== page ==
Chess brings in biometrics in quest to make game more exciting to watch

It’s not normally considered the high-octane spectator sport that sets pulses racing.

But the organisers of the World Chess Championship clearly think differently.

In a new attempt to make it more exciting for viewers, stars of the game may be required to wear biometrics devices when the next big title match is held.

Chess games lasting several hours are broadcast online and can attract hundreds of thousands of viewers on portals such as chess.com and Chess24.

Russian challenger Sergey Karjakin makes a move against champion Magnus Carlsen at the 2016 title match in New York
Russian challenger Sergey Karjakin makes a move against champion Magnus Carlsen at the 2016 title match in New York

However, the thoughts of players – including the key points when they feel calm or stressed – have, by some, been closely guarded secrets.

Ilya Merenzon, chief executive of World Chess, said: “Chess matches can be very dramatic, and biometric data gives fans and spectators alike another opportunity to follow the games and relate to them on much deeper level.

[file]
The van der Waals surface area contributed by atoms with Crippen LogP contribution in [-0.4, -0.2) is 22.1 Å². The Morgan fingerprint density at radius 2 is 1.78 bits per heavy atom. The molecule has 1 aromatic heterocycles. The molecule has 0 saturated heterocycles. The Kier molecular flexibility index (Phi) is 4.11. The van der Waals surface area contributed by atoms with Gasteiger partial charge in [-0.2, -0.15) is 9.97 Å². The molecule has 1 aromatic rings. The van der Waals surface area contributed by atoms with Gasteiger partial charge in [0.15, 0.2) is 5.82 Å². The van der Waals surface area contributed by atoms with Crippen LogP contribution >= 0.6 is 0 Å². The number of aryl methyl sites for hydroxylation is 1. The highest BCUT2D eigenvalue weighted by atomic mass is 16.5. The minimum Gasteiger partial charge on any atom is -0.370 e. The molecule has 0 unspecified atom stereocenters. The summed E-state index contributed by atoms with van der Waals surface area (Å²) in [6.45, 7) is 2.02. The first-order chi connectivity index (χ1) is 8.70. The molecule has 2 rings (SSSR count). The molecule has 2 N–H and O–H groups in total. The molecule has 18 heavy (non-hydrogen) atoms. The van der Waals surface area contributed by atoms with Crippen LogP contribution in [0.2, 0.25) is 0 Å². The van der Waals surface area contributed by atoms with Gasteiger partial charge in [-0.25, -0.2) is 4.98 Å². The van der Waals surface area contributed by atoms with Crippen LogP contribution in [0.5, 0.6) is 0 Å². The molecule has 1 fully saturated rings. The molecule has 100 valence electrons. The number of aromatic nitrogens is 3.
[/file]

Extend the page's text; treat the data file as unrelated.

Russian challenger Sergey Karjakin makes a move against champion Magnus Carlsen at the 2016 title match in New York
Russian challenger Sergey Karjakin makes a move against champion Magnus Carlsen at the 2016 title match in New York

“It’s not enough to know what the next best move is anymore: you have to know what the grandmaster is thinking.

“This makes watching the games so much more exciting. This is also one of our efforts to develop the premium broadcasting experience and bring value to chess fans.”

Chess world championship matches are notoriously long and grueling affairs.

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